Tuesday, October 31, 2006

A Different Kind of Wealth

Not too long ago I started to take direct control of my finances on a daily basis to make sure I wouldn’t bounce my rent cheques or run out of money for groceries. I learned how to balance my chequebook for the first time in my life, and budgeted out to the dollar what my spending for the month would be, instead of just eyeballing it and guesstimating what was in my account. Along with this I’ve also started reading a number of personal finance blogs on a daily basis to help and inspire me on what can be a discouraging task at times.

This morning I clicked on a link from Get Rich Slowly that led me to Christine Kane and a post she put up entitled, “Don’t GET Rich Quick. BE Rich Quick.” It was definitely not something I was expecting to read and was more of a positive thinking/motivational piece. However, that doesn’t negate its value in my eyes and instead got me to thinking about my finances and life in a different way. She advocates for being more prescient in your daily life and taking pleasure in the little things, the here and now, valuing what you have instead of striving and worrying for things you don’t have.

I feel like a bomb has gone off in my life recently. I already had difficulties looking at my eyes in the mirror and finding value within myself on most mornings. Since the herpes diagnosis I have retreated from life even farther, feeling like a social leper and more confused and hurt about my future, relationships and what life holds for me now more than ever. Intuitively I know it’s not the end of the world, but emotionally I’m wracked with guilt and regret at some of the choices I have made that led me to where I am now. Any time I take a moment to really think about it, I end up in tears of despair.

What Kane’s post got me thinking about is the intangible wealth in my life and the things I should recognize and be grateful for on a regular basis. I have parents who are so supportive of my education and goals that they are willing to do anything necessary to see me through this, including sacrificing their time, money or going out of their way to get me what I need. My siblings are equally supportive, even if they don’t know exactly what it is I’m doing here in University, but they are interested and encouraging nonetheless.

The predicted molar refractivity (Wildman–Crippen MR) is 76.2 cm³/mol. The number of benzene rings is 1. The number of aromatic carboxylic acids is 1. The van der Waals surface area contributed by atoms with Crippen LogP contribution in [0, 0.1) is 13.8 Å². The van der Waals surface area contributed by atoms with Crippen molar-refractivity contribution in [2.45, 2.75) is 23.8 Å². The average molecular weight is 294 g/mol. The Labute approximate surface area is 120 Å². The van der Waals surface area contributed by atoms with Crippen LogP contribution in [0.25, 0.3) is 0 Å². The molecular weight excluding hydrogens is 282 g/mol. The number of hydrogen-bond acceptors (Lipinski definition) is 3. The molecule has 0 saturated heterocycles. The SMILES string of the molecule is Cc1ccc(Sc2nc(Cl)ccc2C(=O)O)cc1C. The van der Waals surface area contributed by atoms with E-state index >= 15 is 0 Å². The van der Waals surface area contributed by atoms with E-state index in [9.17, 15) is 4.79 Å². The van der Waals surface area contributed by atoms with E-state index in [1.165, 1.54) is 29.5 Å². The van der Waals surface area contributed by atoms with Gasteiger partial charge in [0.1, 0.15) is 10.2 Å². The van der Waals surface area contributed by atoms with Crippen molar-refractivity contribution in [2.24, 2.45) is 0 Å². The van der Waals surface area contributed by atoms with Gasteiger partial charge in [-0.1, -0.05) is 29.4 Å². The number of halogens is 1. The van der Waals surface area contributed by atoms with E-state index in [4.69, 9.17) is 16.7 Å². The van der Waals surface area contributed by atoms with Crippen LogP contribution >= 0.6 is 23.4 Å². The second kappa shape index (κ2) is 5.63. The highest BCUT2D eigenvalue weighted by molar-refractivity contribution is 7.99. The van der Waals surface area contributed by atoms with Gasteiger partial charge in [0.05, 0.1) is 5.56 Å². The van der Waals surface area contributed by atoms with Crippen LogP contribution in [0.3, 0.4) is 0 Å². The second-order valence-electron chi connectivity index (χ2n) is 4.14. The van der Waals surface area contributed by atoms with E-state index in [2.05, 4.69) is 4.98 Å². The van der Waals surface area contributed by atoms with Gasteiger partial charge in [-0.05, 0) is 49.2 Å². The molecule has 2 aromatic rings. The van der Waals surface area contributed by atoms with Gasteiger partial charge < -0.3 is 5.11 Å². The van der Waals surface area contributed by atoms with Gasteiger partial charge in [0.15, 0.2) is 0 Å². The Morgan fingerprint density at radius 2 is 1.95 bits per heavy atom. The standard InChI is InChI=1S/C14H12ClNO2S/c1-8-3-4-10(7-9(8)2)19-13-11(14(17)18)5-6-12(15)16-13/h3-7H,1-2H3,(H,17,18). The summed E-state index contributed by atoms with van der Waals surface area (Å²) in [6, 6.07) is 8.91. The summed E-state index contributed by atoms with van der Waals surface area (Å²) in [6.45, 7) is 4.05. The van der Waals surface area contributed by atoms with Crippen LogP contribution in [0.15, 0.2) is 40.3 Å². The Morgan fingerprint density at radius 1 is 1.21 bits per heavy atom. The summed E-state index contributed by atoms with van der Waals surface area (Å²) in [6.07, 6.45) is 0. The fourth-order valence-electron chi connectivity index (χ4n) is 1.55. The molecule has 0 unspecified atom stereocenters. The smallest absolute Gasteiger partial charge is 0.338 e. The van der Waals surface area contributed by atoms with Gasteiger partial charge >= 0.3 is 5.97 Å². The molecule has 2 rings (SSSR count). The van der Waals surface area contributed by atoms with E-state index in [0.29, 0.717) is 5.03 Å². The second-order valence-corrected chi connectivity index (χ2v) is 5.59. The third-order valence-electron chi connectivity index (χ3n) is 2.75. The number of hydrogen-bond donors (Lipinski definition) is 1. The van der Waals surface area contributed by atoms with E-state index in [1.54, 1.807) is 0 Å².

While I don’t have a lot of money, I also don’t have a penny of debt which has been an incredible feat considering the fact that I’ve spent the past six years straight in post-secondary education. I have a roof over my head, a very nice and reliable car to get me where I need and more than enough clothing to keep me warm, dressed and even reasonably fashionable. Regardless of the herpes, the depression, my slipping weight gain and inactivity, I am still a beautiful person who has so much going for me if I could just see what other people see in me.

I desperately need to stop hiding from life, sequestering myself in my room, sleeping away my days in the futile hope that when I wake up everything will be taken care of and the stress will be gone. While I sit here and worry about the future and the things I don’t have, my life is happening. I have become so disengaged from living everyday that I’m missing out on so many things unnecessarily. Wealth is so much more than just the numbers in my bank account, and it took a blog for me to be reminded of that.


Rachel said...

I know it must be scary and isolating, but you will get through this. So many people do. It sounds like you are already on your way.

Katherine said...

hear hear! I think a lot of people are envious of those of us still studying - we get to spend all day doing something we're interested in and we can pop out to the shops or go for a picnic in the middle of the day if we want!

ChristineKane said...

hi jane... thanks for the "blog nod." and also for your great insights in this post. i love the name of your site! i come from a family of PhDs, so I understand the work and stress. Keep breathing. (Kind of lame advice, but it always sort of sounds good!)